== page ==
Baha’i Community Warns Of Increased Persecution Of Followers In Iran

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Diane Alai, Representative of the Baha’i International Community to the United Nations in Geneva, delivering a statement to the United Nations Human Rights Council on March 10, 2020.

In a statement released on May 18 the Baha’i International Community (BIC) warned about the increased persecution of Baha’is in Iran despite the coronavirus health crisis.

“In recent days, two Baha’is in Isfahan have been arbitrarily arrested, seven Baha’is in Shiraz have been sentenced to long prison terms ranging from one to thirteen years,” the statement said adding other persecution instances of the banned religious group.

More than 300,000 Baha’is live in Iran. Unlike Christians, Jews and Zoroastrians whose religions are recognized as minority religions by the Iranian Constitution, Baha’is are deprived of the freedom to practice their religion, are not admitted to higher-education institutions or allowed to run their own schools.

According to the statement two Baha’is who were released due to the coronavirus pandemic, have been summoned back to prison despite widespread international calls for the release of prisoners of conscience in Iran due to the pandemic.

“The Baha’i International Community is appalled by the sentences handed down to these innocent individuals who were guilty of nothing other than selflessly serving their communities,” Diane Ala’i, Representative of the Baha’i International Community to the United Nations in Geneva, declared in the statement.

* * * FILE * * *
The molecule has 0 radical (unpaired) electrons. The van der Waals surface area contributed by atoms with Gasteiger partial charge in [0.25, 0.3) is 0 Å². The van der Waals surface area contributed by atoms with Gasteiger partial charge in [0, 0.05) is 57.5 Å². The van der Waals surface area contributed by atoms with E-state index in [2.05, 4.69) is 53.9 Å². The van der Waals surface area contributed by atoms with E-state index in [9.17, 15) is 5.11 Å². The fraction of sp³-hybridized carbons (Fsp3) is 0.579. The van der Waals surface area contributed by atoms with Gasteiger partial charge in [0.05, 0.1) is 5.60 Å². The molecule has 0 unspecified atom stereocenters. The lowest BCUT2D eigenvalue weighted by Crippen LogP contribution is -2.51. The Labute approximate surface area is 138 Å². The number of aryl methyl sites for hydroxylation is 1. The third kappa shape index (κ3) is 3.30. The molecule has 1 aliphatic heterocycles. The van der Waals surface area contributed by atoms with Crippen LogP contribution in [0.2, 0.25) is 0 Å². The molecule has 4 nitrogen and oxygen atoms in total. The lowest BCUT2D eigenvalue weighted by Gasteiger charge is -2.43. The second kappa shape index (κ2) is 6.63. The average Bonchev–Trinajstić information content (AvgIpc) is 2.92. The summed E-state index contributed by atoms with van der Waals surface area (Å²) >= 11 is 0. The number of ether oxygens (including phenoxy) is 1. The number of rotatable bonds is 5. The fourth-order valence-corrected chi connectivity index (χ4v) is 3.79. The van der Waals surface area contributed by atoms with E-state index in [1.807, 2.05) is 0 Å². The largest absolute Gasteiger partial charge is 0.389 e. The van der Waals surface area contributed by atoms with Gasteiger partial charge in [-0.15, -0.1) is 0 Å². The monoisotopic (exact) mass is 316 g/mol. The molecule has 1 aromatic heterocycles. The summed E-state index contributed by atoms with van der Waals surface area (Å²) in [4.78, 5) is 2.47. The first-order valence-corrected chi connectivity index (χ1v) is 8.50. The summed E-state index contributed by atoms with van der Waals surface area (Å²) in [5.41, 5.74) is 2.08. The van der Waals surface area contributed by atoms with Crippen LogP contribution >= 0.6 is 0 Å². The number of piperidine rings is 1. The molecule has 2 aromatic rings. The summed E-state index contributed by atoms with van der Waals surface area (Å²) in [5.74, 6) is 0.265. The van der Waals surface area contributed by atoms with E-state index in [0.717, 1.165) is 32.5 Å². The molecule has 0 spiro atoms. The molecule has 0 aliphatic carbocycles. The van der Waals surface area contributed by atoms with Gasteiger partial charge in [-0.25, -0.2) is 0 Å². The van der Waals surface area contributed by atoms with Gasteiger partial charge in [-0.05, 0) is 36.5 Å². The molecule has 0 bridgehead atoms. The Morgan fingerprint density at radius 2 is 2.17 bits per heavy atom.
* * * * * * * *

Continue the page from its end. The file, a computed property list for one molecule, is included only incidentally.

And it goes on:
The Baha’i community has to share many of the economic and health-related consequences of the current pandemic with the rest of the population, the statement said and reiterated that the followers of the banned faith face additional layers of pressures including arbitrary arrests and imprisonment only for their faith.

“This is an abhorrent treatment of an entire community at a time when lives and livelihoods in Iran are already under such severe strain,” it added.

In a tweet on Tuesday the spokesperson of BIC once again protested to returning Baha’i prisoners to jail despite the danger of getting infected. “These individuals are not criminals and they do not belong in prison. During this global pandemic, when prisons are hotbeds of infection, returning these Bahai’s to prison is akin to handing down a death sentence,” she wrote.


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